Why I find Iota deeply alarming
When I first learned about Iota, at Hack The Valley in January, my initial interest was quickly tempered by scepticism when I learned about some of its basic design choices — which we’ll get into in a moment — and I largely ignored it as a hobbyist project writ large.
Its continuing popularity, and recent news surrounding its choice of hash function has caused me to think more deeply about why I find Iota alarming, and why that should matter.
My motivation here is to highlight what I see as critical technical and social issues with Iota, which I consistently see downplayed and ignored by many. I have no financial stake in the success or failure of Iota; if it seems that I have animus against it, it’s purely because I believe good systems should succeed, and bad systems should fail, in each case on their own merits. In the interests of full disclosure, I am a core developer of Ethereum.
Iota shows a lack of good technical judgement
One of the first things you learn on investigating Iota further is that it uses balanced ternary, a numeral system with 3 digits, -1, 0 and 1. The authors have various arguments as to why they made this decision, but they come down to two main ones:
- Ternary processors are theoretically more efficient than binary processors.
- Certain mathematical constructs are more cleanly represented in balanced ternary.
Unfortunately, neither of these are relevant in a practical system. Iota is by necessity built to run on existing hardware, which is exclusively binary, as are the communication networks it uses. As a result, all of its internal ternary notation has to be encapsulated in binary, resulting in significant storage and computational overhead. Math must either be performed on individual ‘trits’ or first converted from binary-wrapped-ternary encoding into the machine’s native number representation, and back again afterwards — in either case imposing a large computational overhead.
Likewise, the theoretical benefits of a balanced ternary notation, such as not needing a sign bit, are more than outweighed by the practical disadvantages, since every processor Iota will run on is already equipped to perform math on twos-complement numbers, but requires software emulation to operate on balanced ternary.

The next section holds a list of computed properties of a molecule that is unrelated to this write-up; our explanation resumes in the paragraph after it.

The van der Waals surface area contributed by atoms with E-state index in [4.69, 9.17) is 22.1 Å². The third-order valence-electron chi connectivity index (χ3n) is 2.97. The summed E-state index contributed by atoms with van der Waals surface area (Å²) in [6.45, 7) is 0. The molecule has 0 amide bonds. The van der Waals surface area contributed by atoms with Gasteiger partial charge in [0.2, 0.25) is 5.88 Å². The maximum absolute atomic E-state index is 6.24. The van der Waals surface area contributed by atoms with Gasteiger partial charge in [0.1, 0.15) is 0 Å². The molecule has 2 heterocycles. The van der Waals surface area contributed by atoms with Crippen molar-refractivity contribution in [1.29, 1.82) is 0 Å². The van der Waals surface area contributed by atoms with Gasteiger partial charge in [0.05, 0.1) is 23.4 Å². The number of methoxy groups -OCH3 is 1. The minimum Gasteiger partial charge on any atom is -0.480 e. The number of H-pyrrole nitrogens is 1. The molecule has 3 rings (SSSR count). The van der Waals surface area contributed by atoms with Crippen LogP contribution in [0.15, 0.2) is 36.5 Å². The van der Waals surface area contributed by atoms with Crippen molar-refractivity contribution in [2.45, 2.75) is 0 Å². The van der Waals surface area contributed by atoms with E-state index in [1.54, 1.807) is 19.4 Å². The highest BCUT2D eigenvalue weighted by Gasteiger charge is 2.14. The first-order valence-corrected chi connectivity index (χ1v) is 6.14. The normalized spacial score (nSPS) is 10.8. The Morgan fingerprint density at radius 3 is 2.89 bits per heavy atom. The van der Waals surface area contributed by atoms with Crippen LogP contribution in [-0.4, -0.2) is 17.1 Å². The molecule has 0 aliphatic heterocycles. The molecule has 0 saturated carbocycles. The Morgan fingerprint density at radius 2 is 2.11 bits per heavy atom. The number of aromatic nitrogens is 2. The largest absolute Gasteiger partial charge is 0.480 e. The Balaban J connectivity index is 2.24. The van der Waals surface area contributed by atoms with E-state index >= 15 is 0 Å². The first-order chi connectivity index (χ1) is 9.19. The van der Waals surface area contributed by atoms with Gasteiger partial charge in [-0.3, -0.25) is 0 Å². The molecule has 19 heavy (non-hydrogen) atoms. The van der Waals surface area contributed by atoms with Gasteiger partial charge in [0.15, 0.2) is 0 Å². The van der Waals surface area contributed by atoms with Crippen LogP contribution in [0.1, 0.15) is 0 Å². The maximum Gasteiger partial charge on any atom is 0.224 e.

This combination of not invented here syndrome and the Dunning-Kruger effect has led to a situation where the authors of Iota have decided that their affection for the tidyness of balanced ternary must outweigh all practical considerations in system design, and leads to a system that is needlessly complex.
Iota disregards cryptographic best-practices
Iota’s novel choice of numeral system also requires them to reinvent basic operations such as cryptographic hashing. This violates rule 1 of cryptography: don’t roll your own crypto. The predictable result of this has already been demonstrated, with a team led by Neha Narula demonstrating a number of significant vulnerabilities in Iota’s hash function, Curl.
IOTA’s authors argue that these flaws are not material to Curl’s use in Iota, and that collision resistance is not required, only preimage resistance. Personally, I don’t find this persuasive; cryptographic attacks always get better, never worse, and the first collision attacks against MD5 and SHA1 were what prompted the cryptographic community to start moving off those functions, even for applications where only preimage resistance is required.
Source/More: Why I find Iota deeply alarming – Hacker Noon